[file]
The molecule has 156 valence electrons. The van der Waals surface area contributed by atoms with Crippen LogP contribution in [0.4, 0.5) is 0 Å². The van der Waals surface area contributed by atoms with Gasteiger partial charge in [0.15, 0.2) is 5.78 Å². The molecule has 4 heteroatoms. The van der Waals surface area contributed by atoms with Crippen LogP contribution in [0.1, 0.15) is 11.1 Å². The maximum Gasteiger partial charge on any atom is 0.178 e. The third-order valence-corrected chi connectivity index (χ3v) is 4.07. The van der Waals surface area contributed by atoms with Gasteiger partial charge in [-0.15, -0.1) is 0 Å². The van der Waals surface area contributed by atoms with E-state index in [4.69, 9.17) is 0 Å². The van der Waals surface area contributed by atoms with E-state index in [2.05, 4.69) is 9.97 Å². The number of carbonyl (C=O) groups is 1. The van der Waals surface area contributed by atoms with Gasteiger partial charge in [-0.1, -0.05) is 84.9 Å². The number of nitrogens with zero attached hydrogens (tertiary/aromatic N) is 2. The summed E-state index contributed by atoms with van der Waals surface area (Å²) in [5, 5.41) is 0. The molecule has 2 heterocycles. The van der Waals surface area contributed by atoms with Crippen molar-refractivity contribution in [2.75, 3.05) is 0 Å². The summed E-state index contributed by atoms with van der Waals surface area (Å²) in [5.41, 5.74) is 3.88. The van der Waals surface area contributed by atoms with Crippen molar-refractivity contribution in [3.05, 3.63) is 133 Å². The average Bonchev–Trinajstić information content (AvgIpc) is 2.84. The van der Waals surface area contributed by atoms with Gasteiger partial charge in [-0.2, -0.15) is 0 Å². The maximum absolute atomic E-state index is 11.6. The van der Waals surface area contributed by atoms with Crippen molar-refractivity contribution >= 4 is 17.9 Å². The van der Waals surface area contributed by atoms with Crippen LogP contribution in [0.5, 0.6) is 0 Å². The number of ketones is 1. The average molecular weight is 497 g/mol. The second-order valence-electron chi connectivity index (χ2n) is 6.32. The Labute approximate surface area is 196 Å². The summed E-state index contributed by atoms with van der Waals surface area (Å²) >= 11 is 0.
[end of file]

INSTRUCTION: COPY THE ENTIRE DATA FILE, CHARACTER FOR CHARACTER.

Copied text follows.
The molecule has 156 valence electrons. The van der Waals surface area contributed by atoms with Crippen LogP contribution in [0.4, 0.5) is 0 Å². The van der Waals surface area contributed by atoms with Gasteiger partial charge in [0.15, 0.2) is 5.78 Å². The molecule has 4 heteroatoms. The van der Waals surface area contributed by atoms with Crippen LogP contribution in [0.1, 0.15) is 11.1 Å². The maximum Gasteiger partial charge on any atom is 0.178 e. The third-order valence-corrected chi connectivity index (χ3v) is 4.07. The van der Waals surface area contributed by atoms with Gasteiger partial charge in [-0.15, -0.1) is 0 Å². The van der Waals surface area contributed by atoms with E-state index in [4.69, 9.17) is 0 Å². The van der Waals surface area contributed by atoms with E-state index in [2.05, 4.69) is 9.97 Å². The number of carbonyl (C=O) groups is 1. The van der Waals surface area contributed by atoms with Gasteiger partial charge in [-0.1, -0.05) is 84.9 Å². The number of nitrogens with zero attached hydrogens (tertiary/aromatic N) is 2. The summed E-state index contributed by atoms with van der Waals surface area (Å²) in [5, 5.41) is 0. The molecule has 2 heterocycles. The van der Waals surface area contributed by atoms with Crippen molar-refractivity contribution in [2.75, 3.05) is 0 Å². The summed E-state index contributed by atoms with van der Waals surface area (Å²) in [5.41, 5.74) is 3.88. The van der Waals surface area contributed by atoms with Crippen molar-refractivity contribution in [3.05, 3.63) is 133 Å². The average Bonchev–Trinajstić information content (AvgIpc) is 2.84. The van der Waals surface area contributed by atoms with Gasteiger partial charge in [-0.2, -0.15) is 0 Å². The maximum absolute atomic E-state index is 11.6. The van der Waals surface area contributed by atoms with Crippen molar-refractivity contribution >= 4 is 17.9 Å². The van der Waals surface area contributed by atoms with Crippen LogP contribution in [0.5, 0.6) is 0 Å². The number of ketones is 1. The average molecular weight is 497 g/mol. The second-order valence-electron chi connectivity index (χ2n) is 6.32. The Labute approximate surface area is 196 Å². The summed E-state index contributed by atoms with van der Waals surface area (Å²) >= 11 is 0.